Possible location for new village in Norfolk is revealed
PUBLISHED: 07:58 26 June 2017 | UPDATED: 15:16 26 June 2017
Archant © 2017
The possible location for a new village in Norfolk has been revealed, ahead of the public being asked for their views on where 8,900 homes should be built over the next 20 years.
About 48,500 new homes need to be built in Greater Norwich - the area covered by Norwich City Council, Broadland and South Norfolk - by 2036, according to consultants brought in by council bosses.
While the sites for nearly 40,000 of those homes has been established through various blueprints, that leaves sites for 8,900 yet to be identified.
The public will, in October, be asked to help decide where the others should go.
Among the options likely to be consulted upon are the possibility of a new 1,000 home village.
And land at Honingham Thorpe, between Honingham and Easton, has emerged as a possible site.
The various councils had asked landowners, developers and the public to put forward possible sites for development.
Brown and Co, on behalf of clients, has put forward 892 acres of land in Honingham Thorpe.
A potential 534 acres could become housing, while 35.5 acres could be used for employment, with a 200 acre country park and a nature reserve of just under nine acres.
Council officers stressed that, although the site has been put forward, it does not mean homes will be built there. And they said other options could come forward.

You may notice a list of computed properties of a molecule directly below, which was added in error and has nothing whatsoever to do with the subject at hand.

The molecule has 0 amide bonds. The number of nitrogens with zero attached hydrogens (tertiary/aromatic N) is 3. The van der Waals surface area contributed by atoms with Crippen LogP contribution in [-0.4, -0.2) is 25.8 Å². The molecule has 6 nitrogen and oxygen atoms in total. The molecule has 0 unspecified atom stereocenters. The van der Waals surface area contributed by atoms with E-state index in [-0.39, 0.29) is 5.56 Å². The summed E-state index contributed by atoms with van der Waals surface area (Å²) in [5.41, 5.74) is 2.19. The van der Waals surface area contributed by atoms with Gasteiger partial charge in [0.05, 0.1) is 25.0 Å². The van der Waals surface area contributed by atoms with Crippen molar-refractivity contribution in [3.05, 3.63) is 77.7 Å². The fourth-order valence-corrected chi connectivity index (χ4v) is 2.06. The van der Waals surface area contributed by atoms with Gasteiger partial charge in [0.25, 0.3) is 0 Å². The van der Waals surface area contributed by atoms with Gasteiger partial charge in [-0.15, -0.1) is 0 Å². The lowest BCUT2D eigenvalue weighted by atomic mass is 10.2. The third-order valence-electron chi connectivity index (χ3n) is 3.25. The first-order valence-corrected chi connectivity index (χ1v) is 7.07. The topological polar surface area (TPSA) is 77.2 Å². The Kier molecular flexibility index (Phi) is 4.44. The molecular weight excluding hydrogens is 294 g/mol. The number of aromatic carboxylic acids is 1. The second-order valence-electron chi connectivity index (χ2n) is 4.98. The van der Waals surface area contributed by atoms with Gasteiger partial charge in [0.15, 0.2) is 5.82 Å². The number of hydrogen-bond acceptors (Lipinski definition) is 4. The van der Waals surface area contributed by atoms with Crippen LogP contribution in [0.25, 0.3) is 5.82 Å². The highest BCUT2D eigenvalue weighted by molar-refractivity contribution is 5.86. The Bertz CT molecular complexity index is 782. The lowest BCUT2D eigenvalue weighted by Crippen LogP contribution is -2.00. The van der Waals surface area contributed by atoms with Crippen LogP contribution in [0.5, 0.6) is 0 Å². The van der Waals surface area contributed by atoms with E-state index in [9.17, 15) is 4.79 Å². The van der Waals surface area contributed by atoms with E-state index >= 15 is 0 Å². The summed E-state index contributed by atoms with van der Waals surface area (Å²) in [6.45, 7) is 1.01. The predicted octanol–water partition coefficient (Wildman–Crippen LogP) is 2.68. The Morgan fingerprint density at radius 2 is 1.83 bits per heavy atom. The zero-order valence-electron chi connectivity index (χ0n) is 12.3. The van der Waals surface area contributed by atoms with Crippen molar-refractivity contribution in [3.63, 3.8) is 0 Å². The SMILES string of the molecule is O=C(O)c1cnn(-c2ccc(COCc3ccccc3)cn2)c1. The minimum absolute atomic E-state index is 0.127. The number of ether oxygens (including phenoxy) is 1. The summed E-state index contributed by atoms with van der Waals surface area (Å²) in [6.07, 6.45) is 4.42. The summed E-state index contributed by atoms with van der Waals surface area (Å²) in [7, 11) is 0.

At a meeting on Friday, council leaders and offices looked at a string of options of where 8,900 houses could be built.
An extra 1,500 are likely to be in Norwich, on top of the 7,700 already allocated, with a further 200 in Sprowston and Thorpe St Andrew.
A further 1,000 are likely to be spread among towns such as Diss, Aylsham, Wymondham, Long Stratton and villages such as Hethersett, Poringland, Blofield and Brundall.
A further 1,200 could be allocated for smaller villages, but that still leaves 5,000 homes to be allocated.
Options include: concentrating all 5,000 near Norwich; along the Norwich to Cambridge tech corridor (such as in areas near the Norwich Research Park and the proposed Food Hub at Easton); along other key transport routes or spreading them out among numerous towns and villages.
Public consultation is likely to take place in October.